It is no secret that the number of matches played among the teams in the Secondary Schools’ Football League (SSFL) is far too little.
I suppose that this is the best reason that could be offered when the results from matches played are lacking a standard which are expected from the young footballers.
I am convinced that the voices coming from the Ministry of Education will not even consider an adjustment in the competitive playtime in order to have a home and an away format.
While I respect their interest in protecting the periods of time for studies, especially with the start of CXC exams in May, there are numerous USA high schools, whose format bear sufficient time for both studies and football.
Where is the structure to provide the youngsters coping with both forms of education (academic and physical) by adding night study right after school football practices?
It’s no wonder the supporters of secondary school football are hardly giving thought to the development of their team’s performances in football and give more attention to the educational side of their school life.
The commitment to bring out the best in these young men and women at secondary school level is clearly dissimilar in the classroom than the playing field.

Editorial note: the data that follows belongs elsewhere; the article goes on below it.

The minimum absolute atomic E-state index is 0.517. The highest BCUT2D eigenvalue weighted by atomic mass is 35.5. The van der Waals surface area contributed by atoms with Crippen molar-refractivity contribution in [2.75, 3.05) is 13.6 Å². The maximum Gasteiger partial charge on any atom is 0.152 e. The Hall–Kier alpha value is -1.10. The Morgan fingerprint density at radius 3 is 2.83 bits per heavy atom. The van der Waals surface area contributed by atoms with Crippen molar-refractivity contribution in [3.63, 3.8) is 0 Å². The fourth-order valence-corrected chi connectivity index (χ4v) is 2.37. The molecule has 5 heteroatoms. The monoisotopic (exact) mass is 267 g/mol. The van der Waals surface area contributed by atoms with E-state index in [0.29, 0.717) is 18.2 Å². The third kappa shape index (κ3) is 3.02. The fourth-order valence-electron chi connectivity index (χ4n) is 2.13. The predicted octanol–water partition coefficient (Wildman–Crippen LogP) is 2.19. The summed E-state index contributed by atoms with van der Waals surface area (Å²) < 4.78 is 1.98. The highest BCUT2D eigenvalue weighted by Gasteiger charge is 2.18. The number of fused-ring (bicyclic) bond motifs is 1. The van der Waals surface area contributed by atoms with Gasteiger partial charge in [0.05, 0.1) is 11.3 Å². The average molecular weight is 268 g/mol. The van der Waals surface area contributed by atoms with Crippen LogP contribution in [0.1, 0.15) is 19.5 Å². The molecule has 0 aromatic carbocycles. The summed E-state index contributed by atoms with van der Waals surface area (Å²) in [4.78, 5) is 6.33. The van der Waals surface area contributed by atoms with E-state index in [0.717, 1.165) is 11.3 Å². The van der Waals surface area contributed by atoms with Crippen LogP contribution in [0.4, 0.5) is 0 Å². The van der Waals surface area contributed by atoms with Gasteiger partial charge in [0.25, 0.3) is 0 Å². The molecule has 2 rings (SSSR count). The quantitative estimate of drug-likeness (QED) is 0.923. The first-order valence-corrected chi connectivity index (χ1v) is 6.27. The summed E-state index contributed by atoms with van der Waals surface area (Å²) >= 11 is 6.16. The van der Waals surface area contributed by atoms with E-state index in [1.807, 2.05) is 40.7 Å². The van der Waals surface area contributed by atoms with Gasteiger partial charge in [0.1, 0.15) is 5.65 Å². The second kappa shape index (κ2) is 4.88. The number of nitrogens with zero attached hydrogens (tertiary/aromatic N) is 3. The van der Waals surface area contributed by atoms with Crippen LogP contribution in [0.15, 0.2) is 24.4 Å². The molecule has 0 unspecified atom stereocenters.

My hobby is to observe the standard of our players compared to the quality of players who are often fighting for football scholarships. The results breed numerous candidates for these scholarships, and this vast corridor of international exposure robs our youth football.
A quick glance of the skill and endurance of the SSFL reflect only a moderate level of play.
My impression is that SSFL is built strictly for participation instead of improving the skills and quality of play. A shortage of understanding the techniques and tactics which are mandatory for the future of the game in T&T is evident.
The demand for excellent soccer coaches should be as important a priority as teachers in the classroom. I wish that I could say that the understanding of the core values of the sport have reached coaching sessions, together with the basic skills and team spirit from the very beginning.
Their route to increasing their knowledge is NOT only the seats in front of the living room TV sets. Maybe coaches should be examined to ensure they have both the knowledge and experience to properly train their charges.
We are currently at the participatory stage of both school football and cricket and the results are disturbing. Progress must be the outcome, otherwise we shall be deprived of seeing brilliance on our sporting fields.